RICHARD W. OWENS was born at Enniscorthy, County Wexford, Ireland, on December, 1842, and was brought to know Christ as his Saviour and Lord in the great 1859 Revival. When a youth he was apprenticed to the drapery trade in Dublin, and was associated for several years with believers meeting in the Merrion Hall. During his stay in the Irish metropolis he abounded in "works of faith and labours of love." Amongst those with whom he was then associated in worship and service was Dr. Thomas Barnardo, the friend of destitute children, whom God so greatly blessed and honoured. Mr. Owens and the Doctor laboured together among the "down and outs" in the slums of Dublin.
In 1871 Mr. Owens went to the city of New York, and in December of the same year was united in marriage to Miss Marion Bunn, a Dublin lady, who was his true helpmeet for 56 years. On arriving in New York City, Mr. Owens identified himself with a small and feeble Assembly of believers meeting simply in the Lord's Name.
He had the true pastor's instinct and heart, and amidst much to depress and discourage, he acted the part of a faithful and tender shepherd. For over 50 years he steadily and persistently sought to encourage and strengthen believers, and help them on in the path of faith. As the work spread, and Assemblies increased in number in and around New York, his counsel and advice was often sought and valued. The "sheep mark"—"by this shall all men know that ye are My disciples, if ye have love one toward another" (John 13. 35)—was abundantly manifest in him.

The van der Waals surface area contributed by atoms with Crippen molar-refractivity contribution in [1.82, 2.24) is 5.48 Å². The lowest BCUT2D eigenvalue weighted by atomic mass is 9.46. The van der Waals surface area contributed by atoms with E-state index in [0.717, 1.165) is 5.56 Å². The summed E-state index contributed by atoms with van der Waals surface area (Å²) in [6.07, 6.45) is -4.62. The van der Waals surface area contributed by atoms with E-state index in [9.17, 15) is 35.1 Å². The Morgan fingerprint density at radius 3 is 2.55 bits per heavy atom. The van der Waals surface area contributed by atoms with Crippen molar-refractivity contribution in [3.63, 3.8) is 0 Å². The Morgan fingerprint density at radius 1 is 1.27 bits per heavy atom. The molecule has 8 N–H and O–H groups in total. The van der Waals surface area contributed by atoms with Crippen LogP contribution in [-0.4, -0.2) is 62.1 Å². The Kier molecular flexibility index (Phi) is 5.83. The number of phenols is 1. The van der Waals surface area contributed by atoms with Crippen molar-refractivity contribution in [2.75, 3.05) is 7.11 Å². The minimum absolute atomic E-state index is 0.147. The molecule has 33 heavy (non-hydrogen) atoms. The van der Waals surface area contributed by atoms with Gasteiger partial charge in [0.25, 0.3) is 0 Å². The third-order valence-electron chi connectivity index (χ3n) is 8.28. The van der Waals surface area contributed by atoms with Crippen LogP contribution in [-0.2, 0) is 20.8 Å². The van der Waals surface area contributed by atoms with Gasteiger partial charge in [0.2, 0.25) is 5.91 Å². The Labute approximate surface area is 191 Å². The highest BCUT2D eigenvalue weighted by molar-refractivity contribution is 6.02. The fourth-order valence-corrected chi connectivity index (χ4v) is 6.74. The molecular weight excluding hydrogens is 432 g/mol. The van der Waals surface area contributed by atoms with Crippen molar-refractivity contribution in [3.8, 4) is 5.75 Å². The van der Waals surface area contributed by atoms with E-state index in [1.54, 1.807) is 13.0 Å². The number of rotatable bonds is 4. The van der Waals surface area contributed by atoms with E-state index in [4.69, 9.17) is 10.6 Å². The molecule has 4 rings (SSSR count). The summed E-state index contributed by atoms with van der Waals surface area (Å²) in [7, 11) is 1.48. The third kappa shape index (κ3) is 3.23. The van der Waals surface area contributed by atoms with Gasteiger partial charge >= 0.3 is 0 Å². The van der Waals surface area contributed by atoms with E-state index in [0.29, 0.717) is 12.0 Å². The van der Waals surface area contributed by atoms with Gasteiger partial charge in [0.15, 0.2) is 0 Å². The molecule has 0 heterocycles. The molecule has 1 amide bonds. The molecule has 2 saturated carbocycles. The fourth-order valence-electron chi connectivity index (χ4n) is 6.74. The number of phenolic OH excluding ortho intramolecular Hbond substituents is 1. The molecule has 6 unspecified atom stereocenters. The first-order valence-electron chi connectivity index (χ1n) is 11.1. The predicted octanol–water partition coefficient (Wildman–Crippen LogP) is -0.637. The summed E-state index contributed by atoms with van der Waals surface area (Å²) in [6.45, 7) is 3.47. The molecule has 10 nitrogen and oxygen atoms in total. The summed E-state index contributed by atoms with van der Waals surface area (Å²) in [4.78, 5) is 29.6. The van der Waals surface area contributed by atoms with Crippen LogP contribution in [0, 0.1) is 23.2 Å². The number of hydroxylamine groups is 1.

It was looked on by Mr. and Mrs. Owens as a privilege to be of any service that they could perform to God's beloved people. They "received" or welcomed believers, not on the ground of whence they came, but because of what they were—children of God. Mr. Owens desired "outlets" for truth, not "limits," and sought to "do good unto all men, especially unto those who were of the household of faith" (Gal. 6. 10), and his services were much appreciated. He had a great heart for the Gospel. He was "instant in season, out of season" in proclaiming it; and he did so wherever doors were opened for him of the Lord. In halls and chapels, in tents and meeting rooms of all sorts and kinds, as well as under the blue canopy of Heaven, he delighted to make known the glad and glorious Gospel.
Mr. and Mrs. Owens were greatly "given to hospitality," which was extended to many servants of Christ from various parts of the world; amongst such was the late beloved Harry Moorhouse, Donald Ross, Donald Munro, Alexander Marshall, and numerous others. No more hospitable home ever existed. Then as to his share of meeting believers at the steamers, guiding them through New York, helping them in a hundred ways, who can count up time and talents thus devoted?
On the occasion of their golden wedding, in 1921, in appreciation of their long and invaluable labours, a service of praise and thanksgiving was held, at which Mr. Owens was presented with a purse of gold. As one of his old Dublin friends writes: "He will be missed by thousands of
people in all parts of the world."